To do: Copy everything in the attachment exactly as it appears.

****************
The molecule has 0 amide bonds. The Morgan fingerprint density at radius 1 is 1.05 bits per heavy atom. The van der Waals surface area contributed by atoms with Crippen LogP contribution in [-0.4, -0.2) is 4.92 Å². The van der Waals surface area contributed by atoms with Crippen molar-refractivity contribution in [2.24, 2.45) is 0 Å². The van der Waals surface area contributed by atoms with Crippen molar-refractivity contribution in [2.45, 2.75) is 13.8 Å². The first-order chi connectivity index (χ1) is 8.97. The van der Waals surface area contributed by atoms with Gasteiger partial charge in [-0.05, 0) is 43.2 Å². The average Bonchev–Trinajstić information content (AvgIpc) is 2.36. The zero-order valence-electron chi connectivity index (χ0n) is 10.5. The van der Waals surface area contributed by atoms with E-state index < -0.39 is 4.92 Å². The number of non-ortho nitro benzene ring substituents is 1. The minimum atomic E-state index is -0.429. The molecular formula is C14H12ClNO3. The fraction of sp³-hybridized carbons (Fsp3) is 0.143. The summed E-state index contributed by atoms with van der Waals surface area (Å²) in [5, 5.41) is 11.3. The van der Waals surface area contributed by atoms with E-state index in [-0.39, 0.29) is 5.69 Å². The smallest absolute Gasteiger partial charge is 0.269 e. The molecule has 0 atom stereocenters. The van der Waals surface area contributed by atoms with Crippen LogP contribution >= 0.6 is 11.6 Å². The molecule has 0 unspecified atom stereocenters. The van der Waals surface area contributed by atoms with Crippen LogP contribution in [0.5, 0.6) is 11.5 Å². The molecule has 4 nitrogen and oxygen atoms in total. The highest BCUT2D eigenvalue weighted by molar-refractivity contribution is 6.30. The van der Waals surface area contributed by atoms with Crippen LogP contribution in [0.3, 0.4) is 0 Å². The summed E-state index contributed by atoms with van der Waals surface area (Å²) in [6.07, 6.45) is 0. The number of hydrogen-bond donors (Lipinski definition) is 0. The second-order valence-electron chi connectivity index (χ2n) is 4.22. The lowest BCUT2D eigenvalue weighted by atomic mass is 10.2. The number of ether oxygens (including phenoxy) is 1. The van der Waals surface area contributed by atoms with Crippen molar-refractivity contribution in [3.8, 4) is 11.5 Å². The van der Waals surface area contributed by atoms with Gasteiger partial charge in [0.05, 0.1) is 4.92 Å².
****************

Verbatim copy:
The molecule has 0 amide bonds. The Morgan fingerprint density at radius 1 is 1.05 bits per heavy atom. The van der Waals surface area contributed by atoms with Crippen LogP contribution in [-0.4, -0.2) is 4.92 Å². The van der Waals surface area contributed by atoms with Crippen molar-refractivity contribution in [2.24, 2.45) is 0 Å². The van der Waals surface area contributed by atoms with Crippen molar-refractivity contribution in [2.45, 2.75) is 13.8 Å². The first-order chi connectivity index (χ1) is 8.97. The van der Waals surface area contributed by atoms with Gasteiger partial charge in [-0.05, 0) is 43.2 Å². The average Bonchev–Trinajstić information content (AvgIpc) is 2.36. The zero-order valence-electron chi connectivity index (χ0n) is 10.5. The van der Waals surface area contributed by atoms with E-state index < -0.39 is 4.92 Å². The number of non-ortho nitro benzene ring substituents is 1. The minimum atomic E-state index is -0.429. The molecular formula is C14H12ClNO3. The fraction of sp³-hybridized carbons (Fsp3) is 0.143. The summed E-state index contributed by atoms with van der Waals surface area (Å²) in [5, 5.41) is 11.3. The van der Waals surface area contributed by atoms with E-state index in [-0.39, 0.29) is 5.69 Å². The smallest absolute Gasteiger partial charge is 0.269 e. The molecule has 0 atom stereocenters. The van der Waals surface area contributed by atoms with Crippen LogP contribution >= 0.6 is 11.6 Å². The molecule has 0 unspecified atom stereocenters. The van der Waals surface area contributed by atoms with Crippen LogP contribution in [0.5, 0.6) is 11.5 Å². The molecule has 4 nitrogen and oxygen atoms in total. The highest BCUT2D eigenvalue weighted by molar-refractivity contribution is 6.30. The van der Waals surface area contributed by atoms with Crippen LogP contribution in [0.3, 0.4) is 0 Å². The summed E-state index contributed by atoms with van der Waals surface area (Å²) in [6.07, 6.45) is 0. The number of hydrogen-bond donors (Lipinski definition) is 0. The second-order valence-electron chi connectivity index (χ2n) is 4.22. The lowest BCUT2D eigenvalue weighted by atomic mass is 10.2. The number of ether oxygens (including phenoxy) is 1. The van der Waals surface area contributed by atoms with Crippen molar-refractivity contribution in [3.8, 4) is 11.5 Å². The van der Waals surface area contributed by atoms with Gasteiger partial charge in [0.05, 0.1) is 4.92 Å².